# Exercising Ranges (part 5)

(Start at the beginning of the series if you want more context.)

Generalising `iota`

To pretty-print a reversible polynomial, we need to provide for reversibility of `iota`. So what is `iota`? It makes a range by repeatedly incrementing a value. What if instead of increment, we use an arbitrary function? We could do this with `generate_n`:

```template
std::string to_string_reverse(Rng&& r)
{
auto s = ranges::size(r);
auto powers = ranges::view::generate_n(
[s] () mutable { return --s; }, s);
return detail::to_string(
ranges::view::zip(ranges::view::reverse(std::forward(r)),
powers));
}
```

But this isn’t quite as clean as it could be: the lambda mutates state. An alternative is found in the Haskell Prelude:

```iterate :: (a -> a) -> a -> [a]
```

`iterate` applies a function repeatedly to an argument, feeding the result of the last iteration to the input of the next one. It’s very similar to `generate`, and we can write both `iterate` and `iterate_n`. The view takes a function and an initial value, and produces the sequence:

[latex] x, f(x), f(f(x)), f(f(f(x))), … [/latex]

Here’s the C++ for the skeleton of `iterate_view`:

```template
struct iterate_view
: view_facade, infinite>
{
private:
friend struct range_access;
using result_t = concepts::Function::result_t;
semiregular_t gen_;
semiregular_t val_;
...
explicit iterate_view(G g, T&& t)
: gen_(std::move(g)), val_(std::move(t))
{}
...
};
```

The cursor is easily written just like `generate`‘s cursor: `next()` caches a new value, and `current()` returns it. Like `generate`, the view can only be traversed once, so the cached value is kept in the view itself rather than the iterator. And there is no end cursor.

```struct cursor
{
iterate_view *view_;
...
result_t current() const
{
return view_->val_;
}
void next()
{
view_->next();
}
};
void next()
{
val_ = gen_(val_);
}
```

For `iterate_n`, the approach is almost identical, except that `next()` decrements a count, and `size()` is also provided. Using `iterate_n`, we can generate a decreasing sequence and use it in the reverse print function for a polynomial, which we know is a `SizedRange`.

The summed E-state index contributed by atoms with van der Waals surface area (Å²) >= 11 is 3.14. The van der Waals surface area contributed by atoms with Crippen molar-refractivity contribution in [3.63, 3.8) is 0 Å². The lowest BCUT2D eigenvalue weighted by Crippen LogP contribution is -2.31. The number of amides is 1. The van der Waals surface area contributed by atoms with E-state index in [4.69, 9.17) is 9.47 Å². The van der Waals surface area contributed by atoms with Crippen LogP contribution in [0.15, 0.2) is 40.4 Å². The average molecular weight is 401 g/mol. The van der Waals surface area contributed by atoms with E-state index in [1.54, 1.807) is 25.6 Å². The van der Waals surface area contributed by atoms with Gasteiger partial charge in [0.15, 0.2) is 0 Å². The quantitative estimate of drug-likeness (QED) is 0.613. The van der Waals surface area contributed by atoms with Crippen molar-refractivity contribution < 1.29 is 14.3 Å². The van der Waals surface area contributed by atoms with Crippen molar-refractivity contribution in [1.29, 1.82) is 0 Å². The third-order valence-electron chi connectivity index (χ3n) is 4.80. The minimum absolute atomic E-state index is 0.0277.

```template
std::string to_string_reverse(Rng&& r)
{
auto s = ranges::size(r);
auto powers = ranges::view::iterate_n(
[] (auto i) { return i - 1; }, s-1, s);
return detail::to_string(
ranges::view::zip(ranges::view::reverse(std::forward(r)),
powers));
}
```

As for `iterate` itself, it’s potentially useful in lots more places. The obvious use cases (and test cases) are mathematical in nature, for instance my test case using the Collatz conjecture (aka Ulam conjecture, 3n+1 conjecture) sequence starting with 27:

```int collatz(int n)
{
if (n & 1) return 3*n+1;
return n>>1;
}

DEF_TEST(Collatz27, Iterate)
{
auto m = view::iterate(collatz, 27)
| view::take_while([] (int n) { return n != 1; });
EXPECT(ranges::find(m, 9232) != ranges::end(m));
return true;
}
```

But there are also plenty of applications in other code, where we are updating the state of something based on its previous state: `iterate` separates the loop code and allows us to write a clean function that simply produces a new state from an old state. This is useful for games and simulations of all kinds. So `iterate` is a useful addition to the range views.

Now we can pretty-print polynomials properly, in the next part I’m going to take on the trickier subject of how to multiply them.

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